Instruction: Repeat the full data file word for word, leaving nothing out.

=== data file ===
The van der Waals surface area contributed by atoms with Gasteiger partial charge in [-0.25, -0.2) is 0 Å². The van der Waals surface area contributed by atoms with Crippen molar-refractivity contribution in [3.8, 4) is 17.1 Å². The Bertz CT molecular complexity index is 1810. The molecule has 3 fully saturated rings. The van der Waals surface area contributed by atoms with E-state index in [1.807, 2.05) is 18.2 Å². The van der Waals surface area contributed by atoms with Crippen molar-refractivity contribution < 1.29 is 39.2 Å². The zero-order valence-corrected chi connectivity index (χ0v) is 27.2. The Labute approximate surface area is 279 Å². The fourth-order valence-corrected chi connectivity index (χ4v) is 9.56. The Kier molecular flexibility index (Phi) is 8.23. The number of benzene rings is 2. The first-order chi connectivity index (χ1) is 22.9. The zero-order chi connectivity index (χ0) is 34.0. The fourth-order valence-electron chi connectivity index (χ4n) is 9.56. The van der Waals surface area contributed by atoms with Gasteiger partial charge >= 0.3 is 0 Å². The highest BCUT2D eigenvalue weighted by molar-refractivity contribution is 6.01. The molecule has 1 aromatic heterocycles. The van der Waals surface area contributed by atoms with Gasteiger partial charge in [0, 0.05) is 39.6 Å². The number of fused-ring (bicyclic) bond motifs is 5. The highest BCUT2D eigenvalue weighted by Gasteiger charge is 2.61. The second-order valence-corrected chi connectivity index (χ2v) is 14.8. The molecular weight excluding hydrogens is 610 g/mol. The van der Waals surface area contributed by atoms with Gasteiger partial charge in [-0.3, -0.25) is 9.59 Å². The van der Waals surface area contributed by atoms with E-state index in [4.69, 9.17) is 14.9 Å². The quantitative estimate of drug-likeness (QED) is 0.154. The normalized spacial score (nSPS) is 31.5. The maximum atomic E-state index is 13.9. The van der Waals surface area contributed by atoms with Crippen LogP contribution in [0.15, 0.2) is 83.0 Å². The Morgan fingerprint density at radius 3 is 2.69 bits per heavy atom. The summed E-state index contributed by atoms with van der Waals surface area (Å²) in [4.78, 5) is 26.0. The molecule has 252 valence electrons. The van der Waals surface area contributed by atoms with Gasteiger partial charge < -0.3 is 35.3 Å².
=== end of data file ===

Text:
The van der Waals surface area contributed by atoms with Gasteiger partial charge in [-0.25, -0.2) is 0 Å². The van der Waals surface area contributed by atoms with Crippen molar-refractivity contribution in [3.8, 4) is 17.1 Å². The Bertz CT molecular complexity index is 1810. The molecule has 3 fully saturated rings. The van der Waals surface area contributed by atoms with E-state index in [1.807, 2.05) is 18.2 Å². The van der Waals surface area contributed by atoms with Crippen molar-refractivity contribution < 1.29 is 39.2 Å². The zero-order valence-corrected chi connectivity index (χ0v) is 27.2. The Labute approximate surface area is 279 Å². The fourth-order valence-corrected chi connectivity index (χ4v) is 9.56. The Kier molecular flexibility index (Phi) is 8.23. The number of benzene rings is 2. The first-order chi connectivity index (χ1) is 22.9. The zero-order chi connectivity index (χ0) is 34.0. The fourth-order valence-electron chi connectivity index (χ4n) is 9.56. The van der Waals surface area contributed by atoms with Gasteiger partial charge >= 0.3 is 0 Å². The highest BCUT2D eigenvalue weighted by molar-refractivity contribution is 6.01. The molecule has 1 aromatic heterocycles. The van der Waals surface area contributed by atoms with Gasteiger partial charge in [0, 0.05) is 39.6 Å². The number of fused-ring (bicyclic) bond motifs is 5. The highest BCUT2D eigenvalue weighted by Gasteiger charge is 2.61. The second-order valence-corrected chi connectivity index (χ2v) is 14.8. The molecular weight excluding hydrogens is 610 g/mol. The van der Waals surface area contributed by atoms with Gasteiger partial charge in [-0.3, -0.25) is 9.59 Å². The van der Waals surface area contributed by atoms with E-state index in [4.69, 9.17) is 14.9 Å². The quantitative estimate of drug-likeness (QED) is 0.154. The normalized spacial score (nSPS) is 31.5. The maximum atomic E-state index is 13.9. The van der Waals surface area contributed by atoms with Crippen LogP contribution in [0.15, 0.2) is 83.0 Å². The Morgan fingerprint density at radius 3 is 2.69 bits per heavy atom. The summed E-state index contributed by atoms with van der Waals surface area (Å²) in [4.78, 5) is 26.0. The molecule has 252 valence electrons. The van der Waals surface area contributed by atoms with Gasteiger partial charge < -0.3 is 35.3 Å².